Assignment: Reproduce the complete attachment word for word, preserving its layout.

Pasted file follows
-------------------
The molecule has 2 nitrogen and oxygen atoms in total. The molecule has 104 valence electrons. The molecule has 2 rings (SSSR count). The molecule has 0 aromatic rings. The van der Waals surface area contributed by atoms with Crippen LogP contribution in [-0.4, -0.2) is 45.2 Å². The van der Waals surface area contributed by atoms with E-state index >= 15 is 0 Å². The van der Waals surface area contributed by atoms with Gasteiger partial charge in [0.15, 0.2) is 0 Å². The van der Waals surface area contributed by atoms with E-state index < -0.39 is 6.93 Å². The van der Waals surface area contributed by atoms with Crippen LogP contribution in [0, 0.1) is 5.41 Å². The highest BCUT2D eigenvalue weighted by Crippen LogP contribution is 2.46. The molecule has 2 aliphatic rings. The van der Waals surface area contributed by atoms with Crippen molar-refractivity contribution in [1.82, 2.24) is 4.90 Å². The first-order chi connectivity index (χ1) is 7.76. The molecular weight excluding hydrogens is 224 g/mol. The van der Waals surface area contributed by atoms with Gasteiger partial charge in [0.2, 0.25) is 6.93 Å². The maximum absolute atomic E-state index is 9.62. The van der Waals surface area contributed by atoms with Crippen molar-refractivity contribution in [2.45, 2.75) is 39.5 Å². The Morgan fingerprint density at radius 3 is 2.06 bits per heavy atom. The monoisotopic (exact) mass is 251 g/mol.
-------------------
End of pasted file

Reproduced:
The molecule has 2 nitrogen and oxygen atoms in total. The molecule has 104 valence electrons. The molecule has 2 rings (SSSR count). The molecule has 0 aromatic rings. The van der Waals surface area contributed by atoms with Crippen LogP contribution in [-0.4, -0.2) is 45.2 Å². The van der Waals surface area contributed by atoms with E-state index >= 15 is 0 Å². The van der Waals surface area contributed by atoms with Gasteiger partial charge in [0.15, 0.2) is 0 Å². The van der Waals surface area contributed by atoms with E-state index < -0.39 is 6.93 Å². The van der Waals surface area contributed by atoms with Crippen LogP contribution in [0, 0.1) is 5.41 Å². The highest BCUT2D eigenvalue weighted by Crippen LogP contribution is 2.46. The molecule has 2 aliphatic rings. The van der Waals surface area contributed by atoms with Crippen molar-refractivity contribution in [1.82, 2.24) is 4.90 Å². The first-order chi connectivity index (χ1) is 7.76. The molecular weight excluding hydrogens is 224 g/mol. The van der Waals surface area contributed by atoms with Gasteiger partial charge in [0.2, 0.25) is 6.93 Å². The maximum absolute atomic E-state index is 9.62. The van der Waals surface area contributed by atoms with Crippen molar-refractivity contribution in [2.45, 2.75) is 39.5 Å². The Morgan fingerprint density at radius 3 is 2.06 bits per heavy atom. The monoisotopic (exact) mass is 251 g/mol.